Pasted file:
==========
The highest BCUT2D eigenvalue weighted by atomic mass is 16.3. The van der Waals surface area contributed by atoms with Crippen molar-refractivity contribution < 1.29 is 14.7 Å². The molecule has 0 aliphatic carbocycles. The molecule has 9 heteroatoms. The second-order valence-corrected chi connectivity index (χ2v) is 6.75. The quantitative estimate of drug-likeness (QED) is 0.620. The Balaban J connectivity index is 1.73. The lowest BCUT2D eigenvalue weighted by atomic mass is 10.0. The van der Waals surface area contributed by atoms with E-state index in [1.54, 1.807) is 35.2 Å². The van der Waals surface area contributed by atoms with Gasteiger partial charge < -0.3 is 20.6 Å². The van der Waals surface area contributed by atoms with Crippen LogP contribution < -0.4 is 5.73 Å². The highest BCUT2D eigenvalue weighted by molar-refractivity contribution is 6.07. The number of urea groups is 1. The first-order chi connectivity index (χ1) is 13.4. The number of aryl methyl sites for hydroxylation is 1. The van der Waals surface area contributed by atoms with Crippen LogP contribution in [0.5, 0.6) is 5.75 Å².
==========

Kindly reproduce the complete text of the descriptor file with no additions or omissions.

The highest BCUT2D eigenvalue weighted by atomic mass is 16.3. The van der Waals surface area contributed by atoms with Crippen molar-refractivity contribution < 1.29 is 14.7 Å². The molecule has 0 aliphatic carbocycles. The molecule has 9 heteroatoms. The second-order valence-corrected chi connectivity index (χ2v) is 6.75. The quantitative estimate of drug-likeness (QED) is 0.620. The Balaban J connectivity index is 1.73. The lowest BCUT2D eigenvalue weighted by atomic mass is 10.0. The van der Waals surface area contributed by atoms with E-state index in [1.54, 1.807) is 35.2 Å². The van der Waals surface area contributed by atoms with Gasteiger partial charge < -0.3 is 20.6 Å². The van der Waals surface area contributed by atoms with Crippen LogP contribution < -0.4 is 5.73 Å². The highest BCUT2D eigenvalue weighted by molar-refractivity contribution is 6.07. The number of urea groups is 1. The first-order chi connectivity index (χ1) is 13.4. The number of aryl methyl sites for hydroxylation is 1. The van der Waals surface area contributed by atoms with Crippen LogP contribution in [0.5, 0.6) is 5.75 Å².